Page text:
The photographer escorts Berlin (whose character is called Helmut) back to his studio. In a scene that is both sexy and hilarious, Berlin strips for the camera, taking off one layer after another and surprising the audience: no matter how skimpy the garment, there is always another skimpier piece beneath it. In this sequence and throughout all the sex scenes in the film, there are slideshow montages interspersed with the live action, a device that mimics the camera capturing an image. In this moment, desire is showcased traditionally through the presentation of firm young bodies intertwining; but mixed in between close-ups of stomachs, asses, and cocks are images of the camera flashing. And the camera flash becomes as important and as fetishized as the naked bodies. Finally, the room is covered with prints of Berlin. The shoot continues with him surrounded by hundreds of images of himself.
More naked young men join the photo shoot; they adore Berlin as he stands on a podium like a statue while the camera continues to flash. “I want to take pictures of them watching you,” the cameraman exclaims. “I want my camera to hold you all. To capture every one of you in its fine lens.” The climax of the scene has no penetrative sex or ejaculation. It ends with a slideshow of imagery hitting a rapid-fire pace. The erotic thrust of the scene is not traditional, not solely based on men’s enjoyment of each other’s bodies. It favors the camera’s actions and outcomes over penetrative sex or climax. Much more than just a simple pornographic film, through the lens of history, That Boy can now be understood as a photosexual manifesto.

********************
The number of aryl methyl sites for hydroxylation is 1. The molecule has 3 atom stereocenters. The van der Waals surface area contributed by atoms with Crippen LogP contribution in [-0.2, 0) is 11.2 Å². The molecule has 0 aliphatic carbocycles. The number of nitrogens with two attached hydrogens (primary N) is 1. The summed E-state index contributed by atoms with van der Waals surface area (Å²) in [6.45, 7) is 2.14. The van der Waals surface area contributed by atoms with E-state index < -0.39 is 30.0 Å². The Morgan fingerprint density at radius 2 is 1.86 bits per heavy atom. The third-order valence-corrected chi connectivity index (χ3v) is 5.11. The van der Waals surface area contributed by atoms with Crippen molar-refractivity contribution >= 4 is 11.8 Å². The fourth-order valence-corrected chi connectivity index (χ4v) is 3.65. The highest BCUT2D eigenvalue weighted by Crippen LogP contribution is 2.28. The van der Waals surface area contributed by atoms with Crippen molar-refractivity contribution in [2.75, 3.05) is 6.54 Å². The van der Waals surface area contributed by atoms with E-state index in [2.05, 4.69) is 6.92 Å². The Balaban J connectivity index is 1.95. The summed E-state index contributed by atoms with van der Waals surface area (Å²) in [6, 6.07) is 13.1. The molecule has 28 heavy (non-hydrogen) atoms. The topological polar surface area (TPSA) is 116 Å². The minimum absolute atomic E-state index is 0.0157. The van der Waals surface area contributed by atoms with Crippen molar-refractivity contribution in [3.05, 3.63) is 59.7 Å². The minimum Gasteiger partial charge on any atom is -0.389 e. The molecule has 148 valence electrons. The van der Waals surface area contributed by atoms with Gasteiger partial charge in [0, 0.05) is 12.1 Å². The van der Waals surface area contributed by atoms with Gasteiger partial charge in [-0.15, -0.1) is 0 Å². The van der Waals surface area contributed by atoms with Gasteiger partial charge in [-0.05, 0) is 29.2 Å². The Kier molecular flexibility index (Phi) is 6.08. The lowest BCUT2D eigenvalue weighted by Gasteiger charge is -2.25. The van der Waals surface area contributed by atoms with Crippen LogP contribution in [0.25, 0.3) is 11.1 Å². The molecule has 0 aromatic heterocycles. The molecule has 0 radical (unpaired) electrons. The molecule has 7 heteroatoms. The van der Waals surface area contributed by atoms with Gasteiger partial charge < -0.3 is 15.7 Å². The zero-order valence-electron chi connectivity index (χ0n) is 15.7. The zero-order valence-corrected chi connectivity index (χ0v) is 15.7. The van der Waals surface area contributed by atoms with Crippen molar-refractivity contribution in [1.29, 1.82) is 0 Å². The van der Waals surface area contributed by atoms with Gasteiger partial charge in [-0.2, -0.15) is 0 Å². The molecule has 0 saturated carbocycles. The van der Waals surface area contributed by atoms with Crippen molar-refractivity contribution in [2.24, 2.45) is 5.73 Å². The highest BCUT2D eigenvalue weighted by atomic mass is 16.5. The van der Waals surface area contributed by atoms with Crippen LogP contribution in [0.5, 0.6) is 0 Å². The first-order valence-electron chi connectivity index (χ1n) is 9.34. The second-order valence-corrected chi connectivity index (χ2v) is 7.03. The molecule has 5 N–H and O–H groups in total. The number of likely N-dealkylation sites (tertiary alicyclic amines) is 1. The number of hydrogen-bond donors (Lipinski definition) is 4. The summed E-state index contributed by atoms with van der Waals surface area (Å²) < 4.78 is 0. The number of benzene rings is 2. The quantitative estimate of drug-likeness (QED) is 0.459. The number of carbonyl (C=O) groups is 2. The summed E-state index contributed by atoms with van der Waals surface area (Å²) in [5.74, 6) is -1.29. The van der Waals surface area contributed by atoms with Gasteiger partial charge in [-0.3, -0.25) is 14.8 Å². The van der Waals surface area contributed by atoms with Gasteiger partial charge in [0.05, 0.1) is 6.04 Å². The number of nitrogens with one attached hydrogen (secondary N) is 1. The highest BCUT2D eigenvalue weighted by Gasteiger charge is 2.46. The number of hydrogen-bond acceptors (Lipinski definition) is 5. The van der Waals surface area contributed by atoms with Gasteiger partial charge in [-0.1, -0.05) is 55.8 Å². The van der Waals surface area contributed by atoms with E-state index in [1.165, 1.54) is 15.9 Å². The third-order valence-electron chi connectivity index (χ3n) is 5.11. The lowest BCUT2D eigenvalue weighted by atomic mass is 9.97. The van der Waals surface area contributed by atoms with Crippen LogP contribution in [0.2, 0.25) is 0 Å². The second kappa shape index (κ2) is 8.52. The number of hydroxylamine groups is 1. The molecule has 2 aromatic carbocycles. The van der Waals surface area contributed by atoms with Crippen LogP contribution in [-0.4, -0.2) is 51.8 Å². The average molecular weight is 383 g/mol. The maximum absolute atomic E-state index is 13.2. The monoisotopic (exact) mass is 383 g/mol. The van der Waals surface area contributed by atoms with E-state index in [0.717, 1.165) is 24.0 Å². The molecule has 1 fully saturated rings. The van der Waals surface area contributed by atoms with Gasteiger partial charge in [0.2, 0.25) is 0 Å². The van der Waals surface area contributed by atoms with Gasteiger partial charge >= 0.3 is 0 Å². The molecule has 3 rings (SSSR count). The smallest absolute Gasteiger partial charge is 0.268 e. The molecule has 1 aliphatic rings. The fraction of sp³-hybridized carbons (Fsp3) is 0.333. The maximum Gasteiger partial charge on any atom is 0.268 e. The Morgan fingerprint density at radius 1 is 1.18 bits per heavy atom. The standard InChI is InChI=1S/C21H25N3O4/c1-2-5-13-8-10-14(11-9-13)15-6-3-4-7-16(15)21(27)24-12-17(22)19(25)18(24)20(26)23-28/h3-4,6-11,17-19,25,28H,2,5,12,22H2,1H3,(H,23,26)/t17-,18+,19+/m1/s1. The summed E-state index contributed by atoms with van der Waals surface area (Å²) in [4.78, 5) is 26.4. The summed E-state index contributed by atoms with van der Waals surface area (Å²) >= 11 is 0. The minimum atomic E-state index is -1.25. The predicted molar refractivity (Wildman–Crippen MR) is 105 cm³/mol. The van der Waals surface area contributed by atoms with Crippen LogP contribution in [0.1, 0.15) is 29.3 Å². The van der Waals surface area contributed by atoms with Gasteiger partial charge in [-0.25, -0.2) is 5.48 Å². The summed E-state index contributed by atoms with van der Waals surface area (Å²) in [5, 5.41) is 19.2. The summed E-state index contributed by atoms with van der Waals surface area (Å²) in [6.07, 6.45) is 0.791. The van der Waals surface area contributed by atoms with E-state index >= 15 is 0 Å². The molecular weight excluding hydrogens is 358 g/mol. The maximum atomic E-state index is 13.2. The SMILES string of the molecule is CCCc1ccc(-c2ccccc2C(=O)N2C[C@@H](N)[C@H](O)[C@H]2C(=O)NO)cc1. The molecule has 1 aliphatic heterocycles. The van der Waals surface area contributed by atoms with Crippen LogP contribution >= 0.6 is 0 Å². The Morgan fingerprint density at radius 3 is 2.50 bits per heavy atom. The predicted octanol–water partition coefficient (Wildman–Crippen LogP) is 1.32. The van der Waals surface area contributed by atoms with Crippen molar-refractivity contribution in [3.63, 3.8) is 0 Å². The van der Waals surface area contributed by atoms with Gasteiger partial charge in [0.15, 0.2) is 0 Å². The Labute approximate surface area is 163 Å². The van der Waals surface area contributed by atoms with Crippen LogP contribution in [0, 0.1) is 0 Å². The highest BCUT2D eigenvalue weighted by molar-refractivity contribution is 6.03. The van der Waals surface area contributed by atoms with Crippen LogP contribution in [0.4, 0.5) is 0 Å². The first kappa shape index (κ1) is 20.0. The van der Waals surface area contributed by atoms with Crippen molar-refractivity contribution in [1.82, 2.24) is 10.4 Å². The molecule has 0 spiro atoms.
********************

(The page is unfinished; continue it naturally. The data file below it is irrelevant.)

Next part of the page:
Forty-four years after the release of That Boy, Peter Berlin is still a committed photosexual. What had grown out of instinct, desire, and circumstance had turned into its own distinct, long-lasting variant of sexuality. As the first photosexual, Peter Berlin gave a world starved of blatantly gay visual role models a new conception of the beautiful, empowered, self-loving, sensual, shameless gay man. Now that technology has allowed the mainstream to catch up with his project, thousands of gay men on Instagram are working toward achieving what Berlin already accomplished in the ’70s using only analog tools—his camera and the postal service. However, while social-media sharing of self-created erotic imagery might be a means to an end for today’s photosexual, Berlin’s work was always an equal companion to the live act of cruising. “Real for me,” he explains, “is when I walk the streets and you pass me, I look at you, you look at me, we pass each other, and then I look back, and you look back, and you stop. That’s real! That will never happen inside a computer.”
This essay is adapted from Michael Bullock’s new book, Peter Berlin: Artist, Icon, Photosexual, published by Damiani in November 2019. All photographs by Peter Berlin courtesy the artist and Damiani.